supervisor
organization
year
type
H1 - Master's Degree (One Year)
subject
keywords
geomorphology, physical geography, geographical information systems, nitrogen leeching, remote sensing, land use, fjärranalys, markanvändning, cartography, pedology, naturgeografi, climatology, geomorfologi, marklära, kartografi, klimatologi
publication/series
Lunds universitets Naturgeografiska institution - Seminarieuppsatser
report number
65
language
Swedish
id
1332894
date added to LUP
2005-10-31 00:00:00
date last changed
2011-07-04 11:26:21
@misc{1332894,
  abstract     = {The last decades have shown increased nitrogen leeching from soil to water recipients. This is in
Sweden mainly due to over-manuring of agriculture land, effectivization of drainage systems and the
declining extent of wetlands. The accumulated amount of nitrogen in water doesn’t only make it
unsuitable for use by humans and cattle, but also decreases the biological diversity as well as negatively
affect tourism and fish industry. In the most severe cases shallow maritime grounds can be completely
depleted of oxygen due to decomposition of the increased amount algae and plankton growth.
This study have the aim to describe and quantify the nitrogen leeching from the Genevad drainage
basin, located in southern Halland, Sweden. The drainage basin (202.5 km2) has been found to be of
particular interesting nature for nitrogen leeching studies. There are several spatially interesting
combinations of soil and land use with different nitrogen leeching characteristics. Also the lack of any
significant point-source of nitrogen within the area is valuable. Use of IR-color air photography scanned
at high resolution (2.5m) enabled accurate area assessments of land use, evaluated with use of
differentiated GPS. Field samples of nitrogen, conductivity, pH and discharge flow have been collected
from two different field visits. One field examination before the start of the agricultural season in
March, and another field examination during the pre-summer season in May. Additional efforts were
also made to investigate the relationship between two measured variables; nitrogen and conductivity in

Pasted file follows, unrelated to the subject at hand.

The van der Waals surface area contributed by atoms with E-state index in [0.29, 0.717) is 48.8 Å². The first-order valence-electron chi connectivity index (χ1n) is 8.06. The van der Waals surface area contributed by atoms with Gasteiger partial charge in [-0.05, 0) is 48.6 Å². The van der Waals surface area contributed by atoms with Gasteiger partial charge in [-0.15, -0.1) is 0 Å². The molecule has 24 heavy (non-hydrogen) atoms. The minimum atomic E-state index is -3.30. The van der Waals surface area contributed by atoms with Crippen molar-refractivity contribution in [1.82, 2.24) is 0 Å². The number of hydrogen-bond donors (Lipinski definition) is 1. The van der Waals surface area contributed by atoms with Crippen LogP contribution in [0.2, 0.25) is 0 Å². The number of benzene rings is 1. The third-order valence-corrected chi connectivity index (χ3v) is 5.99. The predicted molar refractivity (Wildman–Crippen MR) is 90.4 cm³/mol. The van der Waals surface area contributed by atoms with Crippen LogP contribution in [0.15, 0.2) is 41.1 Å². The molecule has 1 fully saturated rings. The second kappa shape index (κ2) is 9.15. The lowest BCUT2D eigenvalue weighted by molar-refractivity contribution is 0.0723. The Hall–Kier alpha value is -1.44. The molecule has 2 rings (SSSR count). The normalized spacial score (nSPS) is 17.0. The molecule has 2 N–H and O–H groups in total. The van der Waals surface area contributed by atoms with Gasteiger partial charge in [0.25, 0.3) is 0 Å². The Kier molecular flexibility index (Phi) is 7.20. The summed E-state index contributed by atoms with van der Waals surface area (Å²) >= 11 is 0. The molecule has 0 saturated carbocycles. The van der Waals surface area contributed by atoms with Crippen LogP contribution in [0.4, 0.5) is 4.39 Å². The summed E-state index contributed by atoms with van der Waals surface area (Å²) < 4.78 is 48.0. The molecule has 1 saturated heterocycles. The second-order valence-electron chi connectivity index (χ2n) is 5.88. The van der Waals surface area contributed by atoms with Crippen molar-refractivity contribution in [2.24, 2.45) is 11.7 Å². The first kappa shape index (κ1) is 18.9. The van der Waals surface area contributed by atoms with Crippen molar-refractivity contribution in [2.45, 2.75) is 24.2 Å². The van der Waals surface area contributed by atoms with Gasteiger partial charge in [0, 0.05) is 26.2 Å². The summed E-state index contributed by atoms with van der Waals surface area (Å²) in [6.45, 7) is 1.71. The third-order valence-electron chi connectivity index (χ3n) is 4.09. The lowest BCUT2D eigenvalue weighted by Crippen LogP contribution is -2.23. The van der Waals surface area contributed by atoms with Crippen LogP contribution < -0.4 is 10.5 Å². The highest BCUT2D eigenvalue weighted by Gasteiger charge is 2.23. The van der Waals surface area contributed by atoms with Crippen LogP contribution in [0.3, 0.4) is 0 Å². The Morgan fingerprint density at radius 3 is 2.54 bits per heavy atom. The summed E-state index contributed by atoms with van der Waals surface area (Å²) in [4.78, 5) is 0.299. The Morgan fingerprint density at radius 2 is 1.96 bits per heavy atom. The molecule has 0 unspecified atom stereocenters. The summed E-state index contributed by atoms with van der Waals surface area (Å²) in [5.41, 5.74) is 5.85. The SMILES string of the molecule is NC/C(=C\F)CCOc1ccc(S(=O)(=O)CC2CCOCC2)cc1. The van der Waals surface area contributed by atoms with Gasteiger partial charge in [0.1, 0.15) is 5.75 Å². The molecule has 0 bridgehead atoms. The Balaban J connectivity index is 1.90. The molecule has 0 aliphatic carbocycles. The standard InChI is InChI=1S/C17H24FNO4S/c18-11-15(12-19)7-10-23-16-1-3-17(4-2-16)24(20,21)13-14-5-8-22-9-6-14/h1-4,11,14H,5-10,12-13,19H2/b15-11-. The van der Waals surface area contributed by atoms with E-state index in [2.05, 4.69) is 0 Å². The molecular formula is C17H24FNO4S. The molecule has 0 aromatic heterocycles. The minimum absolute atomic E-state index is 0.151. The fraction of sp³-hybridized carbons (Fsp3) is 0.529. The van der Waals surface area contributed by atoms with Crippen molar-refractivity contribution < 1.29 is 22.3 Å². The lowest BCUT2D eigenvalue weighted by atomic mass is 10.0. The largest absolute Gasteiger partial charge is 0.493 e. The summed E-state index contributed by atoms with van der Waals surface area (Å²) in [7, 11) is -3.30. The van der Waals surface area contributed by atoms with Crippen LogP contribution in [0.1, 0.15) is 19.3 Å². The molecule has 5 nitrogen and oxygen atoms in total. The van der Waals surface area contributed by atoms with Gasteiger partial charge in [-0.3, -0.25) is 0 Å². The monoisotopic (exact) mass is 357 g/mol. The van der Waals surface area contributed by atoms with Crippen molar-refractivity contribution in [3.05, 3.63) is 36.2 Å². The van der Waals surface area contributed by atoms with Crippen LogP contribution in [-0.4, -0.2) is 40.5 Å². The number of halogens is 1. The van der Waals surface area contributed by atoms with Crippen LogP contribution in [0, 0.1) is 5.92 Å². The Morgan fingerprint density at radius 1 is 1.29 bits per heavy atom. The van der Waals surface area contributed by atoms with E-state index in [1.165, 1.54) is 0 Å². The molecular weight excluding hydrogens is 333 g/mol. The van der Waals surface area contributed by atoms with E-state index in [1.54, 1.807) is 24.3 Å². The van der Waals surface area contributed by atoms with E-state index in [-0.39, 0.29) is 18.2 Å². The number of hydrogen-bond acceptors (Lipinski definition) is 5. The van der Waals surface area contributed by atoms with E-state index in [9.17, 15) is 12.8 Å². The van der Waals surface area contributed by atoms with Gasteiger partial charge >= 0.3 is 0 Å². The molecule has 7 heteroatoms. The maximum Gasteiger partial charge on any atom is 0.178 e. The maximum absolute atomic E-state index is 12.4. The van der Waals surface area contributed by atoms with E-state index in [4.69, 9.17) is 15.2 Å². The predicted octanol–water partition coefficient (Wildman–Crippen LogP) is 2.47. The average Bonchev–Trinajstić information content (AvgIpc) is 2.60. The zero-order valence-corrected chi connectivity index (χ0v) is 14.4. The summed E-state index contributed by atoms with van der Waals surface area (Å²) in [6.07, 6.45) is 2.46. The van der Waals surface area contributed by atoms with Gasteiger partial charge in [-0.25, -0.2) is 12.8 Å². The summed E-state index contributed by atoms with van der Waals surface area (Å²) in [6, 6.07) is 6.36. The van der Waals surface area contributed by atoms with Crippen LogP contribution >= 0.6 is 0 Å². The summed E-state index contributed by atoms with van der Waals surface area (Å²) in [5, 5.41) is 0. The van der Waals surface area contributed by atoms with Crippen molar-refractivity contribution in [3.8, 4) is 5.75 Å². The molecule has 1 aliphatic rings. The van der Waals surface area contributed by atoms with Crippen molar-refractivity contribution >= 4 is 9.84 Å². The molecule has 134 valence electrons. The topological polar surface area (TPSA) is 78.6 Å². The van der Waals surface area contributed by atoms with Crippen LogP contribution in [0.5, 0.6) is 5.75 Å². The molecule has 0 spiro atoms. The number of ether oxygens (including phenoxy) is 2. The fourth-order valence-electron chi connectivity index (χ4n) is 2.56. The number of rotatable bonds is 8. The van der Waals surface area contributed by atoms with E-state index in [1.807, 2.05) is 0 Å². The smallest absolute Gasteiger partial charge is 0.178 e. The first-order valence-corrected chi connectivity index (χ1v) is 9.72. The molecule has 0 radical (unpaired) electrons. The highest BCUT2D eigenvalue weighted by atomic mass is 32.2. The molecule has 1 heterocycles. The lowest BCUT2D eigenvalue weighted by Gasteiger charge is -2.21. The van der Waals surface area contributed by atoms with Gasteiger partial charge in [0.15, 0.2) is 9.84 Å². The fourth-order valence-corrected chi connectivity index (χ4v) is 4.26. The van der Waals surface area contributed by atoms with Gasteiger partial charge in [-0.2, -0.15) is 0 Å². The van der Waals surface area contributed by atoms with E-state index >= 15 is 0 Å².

water-streams.
The results show that soil and land use has significant impact on nitrogen leeching. There were also
notable variations in the nitrogen leaching pattern between the samples from March and May. The
investigation of the relationship between nitrogen and conductivity showed significant and very strong
correlation for both March and May samples as well as all samples pooled together. The daily nitrogen
load from the drainage basin was calculated to 920 kg N/day in March and 320 kg N/day in May. With
use of the significant correlation equation and cluster analysis the generalized average nitrogen load was
calculated to >0-3 kg N/ha year from woodlands on unsorted moraine, 1-8 kg N/ha year from
woodlands on sorted moraine and 20-40 kg N/ha year for open and pasture lands on clay soils.
A general conclusion is that the results from the observed nitrogen load and leeching pattern proved that
the study area follows the established norm from other similar studies regarding soil and land use. It
was also proved by the results from the statistical investigation that during particular biogeochemical
circumstances the conductivity of stream water might be strongly correlated to the concentration of
dissolved nitrogen. Remote sensing, statistics and GIS were used as valuable tools for gathering,
analyzing and handling large amounts of spatial information with high accuracy and integration.},
  author       = {Wickberg, Jimmy},
  keyword      = {geomorphology,physical geography,geographical information systems,nitrogen leeching,remote sensing,land use,fjärranalys,markanvändning,cartography,pedology,naturgeografi,climatology,geomorfologi,marklära,kartografi,klimatologi},
  language     = {swe},
  note         = {Student Paper},
  series       = {Lunds universitets Naturgeografiska institution - Seminarieuppsatser},
  title        = {GIS och statistik vid dräneringsområdesvis kväveläckagebeskrivning i Halland},
  year         = {2000},
}